Testosterone and Cognition Lu and colleagues evaluated testosterone therapy on cognition, neuropsychiatric symptoms, and quality of life in male patients with mild Alzheimer disease and healthy elderly men. For patients with Alzheimer disease, importantly, the testosterone-treated group had significantly greater improvements in the scores on the caregiver version of the quality-of-life scale. Apolipoprotein E and Dementia in Parkinson Disease Huang et al report after a meta-analysis that the apolipoprotein E ε4 allele is associated with a higher prevalence of dementia associated with Parkinson disease. Steroid-Responsive Encephalopathy With Autoimmune Thyroiditis Castillo and colleagues characterize the clinical, laboratory, and radiologic findings in patients with steroid-responsive encephalopathy with autoimmune thyroiditis and report that the findings are more varied than previously appreciated. Misdiagnosis at presentation is common. This treatable syndrome should be considered even if the thyroid-stimulating hormone levels and erythrocyte sedimentation rate are normal. Editorial perspective is provided by J. Y. Chong, MD, and Lewis P. Rowland, MD. Levodopa-Induced Dyskinesia in Parkinson Disease Van Gerpen et al report that levodopa dyskinesias can be expected to develop in nearly 60% of patients after 10 years, but these will be severe enough to require medication adjustments in only 43% of patients (Figure). Figure. View LargeDownload Kaplan-Meier estimate and 95% confidence interval for the probability that a patient with Parkinson disease who is taking levodopa will be free of dyskinesias of any severity. Trial of Etilevodopa in Parkinson Disease The Parkinson Study Group found that despite the theoretical pharmacokinetic advantage of etilevodopa, there was no improvement in total daily time to “on,” number of response failures, or “off” time compared with levodopa. Nondegenerative and Nonvascular Dementia Knopman and colleagues show that nondegenerative and nonvascular dementia causes in their cohort of patients were more common than expected in patients with younger onset of dementia. None of the patients with dementia reverted to normal with treatment of the putative reversible cause. Synuclein Abnormalities and Clinical Outcome Holtzer et al found that there is no clear relation between quantitative neuropathologic indices of Lewy body abnormalities and clinical outcome. The variability of clinical features in Alzheimer disease was not related to the presence or degree of Lewy body abnormalities. Vertebral Artery Compression of the Medulla Savitz et al present the largest collection of patients with medullary vascular compression. Further studies are needed to estimate its frequency, natural course, and preferred management. White Matter Hyperintensity Volume and Decreased Cognitive Functioning Au and colleagues report in their cohort of patients that nondemented individuals with large white matter hyperintensity, as compared with those with less or no white matter hyperintensity, performed significantly worse in cognitive domains generally associated with the frontal lobe and, to a lesser extent, the medial temporal area. Brain Changes With Congenital Muscular Dystrophy Mercuri et al show magnetic resonance imaging changes in brain in patients with congenital muscular dystrophy and mutations in the fukutin-related protein (FKRP) gene. The severity of brain involvement broadly reflected the severity of the disruption of the α-dystroglycan glycosylation. This study further highlights the central role that dystroglycan has in neuronal migration. G93C Mutation in Superoxide Dismutase 1 Régal and colleagues found that the G93C mutation in the superoxide dismutase 1 (SOD1) gene was associated with a purely lower motor neuron phenotype without bulbar involvement and with longer survival compared with other subgroups of amyotrophic lateral sclerosis. Their findings demonstrate the independent prognostic value of the G93C mutation. Absence of Rapid Eye Movement Sleep Behavior Disorder in a Familial Tauopathy Boeve et al provide convincing evidence against nigral degeneration being the primary cause of a rapid eye movement behavior disorder in a familial form of a tauopathy. The difference in frequencies of a rapid eye movement behavior disorder associated with the synucleinopathies compared with the tauopathies suggests differences in the selective vulnerability of brainstem circuits between the synucleinopathies and tauopathies. Phenotype With Compound Heterozygous Parkin Gene Mutations Deng and colleagues report on the variable phenotypes in patients with mutations in the parkin (PRKN) gene causing autosomal recessive early-onset Parkinson disease. Their findings support the view that complex gene-environment interactions play a role in the pathogenesis of PRKN early-onset Parkinson disease. Phenotypes With Sjögren-Larsson Syndrome Lossos et al report significant clinical variability and the nonprogressive neurological course of Sjögren-Larsson syndrome in adult siblings with the same ALDH3A2 genotype.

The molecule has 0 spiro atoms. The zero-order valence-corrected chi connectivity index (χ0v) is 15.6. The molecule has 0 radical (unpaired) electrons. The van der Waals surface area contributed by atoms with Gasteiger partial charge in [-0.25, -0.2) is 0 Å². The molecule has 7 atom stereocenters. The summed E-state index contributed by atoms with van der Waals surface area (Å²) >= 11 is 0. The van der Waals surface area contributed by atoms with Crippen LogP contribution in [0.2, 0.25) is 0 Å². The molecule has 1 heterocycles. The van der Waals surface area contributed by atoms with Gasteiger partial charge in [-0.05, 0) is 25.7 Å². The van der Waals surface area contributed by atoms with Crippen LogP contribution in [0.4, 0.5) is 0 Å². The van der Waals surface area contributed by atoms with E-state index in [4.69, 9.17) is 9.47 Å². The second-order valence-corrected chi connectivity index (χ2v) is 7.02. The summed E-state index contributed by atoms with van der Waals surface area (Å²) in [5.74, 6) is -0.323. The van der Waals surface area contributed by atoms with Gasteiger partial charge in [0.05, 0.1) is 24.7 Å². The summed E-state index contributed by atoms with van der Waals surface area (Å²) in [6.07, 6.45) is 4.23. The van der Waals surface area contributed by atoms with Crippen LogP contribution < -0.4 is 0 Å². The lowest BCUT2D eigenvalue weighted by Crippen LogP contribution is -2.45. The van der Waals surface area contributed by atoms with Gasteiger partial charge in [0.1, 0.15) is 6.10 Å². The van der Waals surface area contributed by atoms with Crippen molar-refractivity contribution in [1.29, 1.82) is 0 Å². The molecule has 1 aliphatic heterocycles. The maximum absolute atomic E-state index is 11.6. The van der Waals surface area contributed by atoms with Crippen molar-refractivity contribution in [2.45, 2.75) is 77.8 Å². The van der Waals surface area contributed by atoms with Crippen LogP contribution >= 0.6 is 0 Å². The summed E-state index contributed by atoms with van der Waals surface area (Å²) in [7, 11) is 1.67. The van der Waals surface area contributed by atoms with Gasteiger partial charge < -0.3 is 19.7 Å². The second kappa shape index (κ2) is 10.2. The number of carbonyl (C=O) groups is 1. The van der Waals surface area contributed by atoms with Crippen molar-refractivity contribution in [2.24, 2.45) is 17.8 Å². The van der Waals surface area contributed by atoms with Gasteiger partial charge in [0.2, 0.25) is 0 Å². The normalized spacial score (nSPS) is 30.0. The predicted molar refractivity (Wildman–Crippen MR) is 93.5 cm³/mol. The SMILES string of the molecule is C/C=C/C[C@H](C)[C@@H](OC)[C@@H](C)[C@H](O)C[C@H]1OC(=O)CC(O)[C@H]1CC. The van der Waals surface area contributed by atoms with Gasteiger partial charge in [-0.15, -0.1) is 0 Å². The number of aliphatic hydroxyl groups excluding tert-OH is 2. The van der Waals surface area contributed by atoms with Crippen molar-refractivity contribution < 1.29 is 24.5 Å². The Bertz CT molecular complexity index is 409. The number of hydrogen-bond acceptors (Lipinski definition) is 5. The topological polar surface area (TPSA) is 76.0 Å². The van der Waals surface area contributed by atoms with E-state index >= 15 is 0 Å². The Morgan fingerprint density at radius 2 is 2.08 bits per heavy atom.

Journal

Archives of NeurologyAmerican Medical Association

Published: Feb 1, 2006